Lee Overtree, Artist Director of Story Pirates and writer/director of FOUND The Musical, sits down with our own Louis Kornfeld for a discussion on effective education, how children are amazing writers, and his experience in adapting unconventional source material for the stage. Story Pirates is a nationally respected education and media organization founded in 2003 to celebrate the words and ideas of young people and Lee has been there from the very beginning. He and Louis discuss improv in the classroom and on the stage and Lee asserts that desire drives learning. He also shares how the Story Pirates get kids to have fun with expository writing and talks about the Story Pirates Podcast. True to his Story Pirates roots, Lee grants Louis “permission to get weird” in this episode and it concludes with a lively talk about FOUND The Musical, a new show based on Found Magazine, and how sometimes the best direction to take a project is the most obvious.
Enjoy Episode #26 on iTunes or below via SoundCloud.
Sketch writer, actor, and improviser Jesse Acini sits down with host Louis Kornfeld to talk about getting his start in comedy, the growth of the Magnet community, and having more fun along the way. An active participant in the NYC improv and sketch scene since the early 2000s, Jesse talks about The Second City in NYC, discusses studying with Gary Austin, and otherwise litters this episode with tidbits about the olden days. Not to mention, he provides some solid advice for aspiring sketch writers! Jesse and Louis have known each other for eight years and this is the longest conversation they’ve ever had — you don’t want to miss it!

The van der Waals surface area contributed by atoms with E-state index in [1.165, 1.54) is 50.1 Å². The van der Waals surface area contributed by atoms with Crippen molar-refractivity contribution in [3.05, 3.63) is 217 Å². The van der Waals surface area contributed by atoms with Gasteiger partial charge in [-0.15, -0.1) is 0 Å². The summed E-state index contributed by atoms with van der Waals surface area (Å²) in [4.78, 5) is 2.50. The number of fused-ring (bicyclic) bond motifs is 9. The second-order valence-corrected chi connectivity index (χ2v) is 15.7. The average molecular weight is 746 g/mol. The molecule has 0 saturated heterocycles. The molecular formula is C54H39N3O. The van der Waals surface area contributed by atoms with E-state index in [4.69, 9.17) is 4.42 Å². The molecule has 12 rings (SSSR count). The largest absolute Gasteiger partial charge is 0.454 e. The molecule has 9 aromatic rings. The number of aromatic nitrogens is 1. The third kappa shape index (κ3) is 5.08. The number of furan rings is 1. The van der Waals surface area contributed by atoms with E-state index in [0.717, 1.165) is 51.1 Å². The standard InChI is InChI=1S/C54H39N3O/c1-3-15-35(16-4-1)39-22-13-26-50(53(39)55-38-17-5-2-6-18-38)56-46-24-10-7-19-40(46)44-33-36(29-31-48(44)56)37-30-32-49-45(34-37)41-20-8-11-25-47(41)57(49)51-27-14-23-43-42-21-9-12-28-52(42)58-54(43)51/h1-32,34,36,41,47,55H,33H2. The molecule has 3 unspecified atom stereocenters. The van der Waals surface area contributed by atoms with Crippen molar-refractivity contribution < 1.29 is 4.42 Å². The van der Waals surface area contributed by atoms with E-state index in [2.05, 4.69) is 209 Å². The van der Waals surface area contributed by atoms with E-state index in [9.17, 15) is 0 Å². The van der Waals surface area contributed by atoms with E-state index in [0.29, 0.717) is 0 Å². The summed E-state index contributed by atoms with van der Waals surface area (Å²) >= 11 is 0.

Enjoy Episode #25 on iTunes or below via SoundCloud.
Elana Fishbein was in the first ever show at Magnet. And she was really good. 10 years later she’s an improviser, actor, writer, and teacher. She has Master’s Degree in Educational Theater from NYU, leads our Youth Program, and co-created two professional development workshop series for teachers: “Beyond Winging It: Improv in the Classroom” and “Play.” She can be seen with Story Pirates on stage and heard with The Truth Podcast your headphones. All in all, you’ve got a super funny improviser with interesting things to say about it. Listen to this great episode where Louis Kornfeld goes deep into the idea of forcing yourself to be vulnerable, improv accountability, shared ownership, and Canada. Enjoy!
Lane Kwederis is a sketch performer at Magnet (she and I are the two women on the sketch house team, Party.) Lane also performs with her indie improv team, Power Nap, and her PIT musical team, [Title of Team] (That’s the actual title of the team, not a placeholder for this article). She’s got skills. And she’s a wonderful person.
And I got to ask her some brilliant questions. I’m such a good interviewer. Check it out: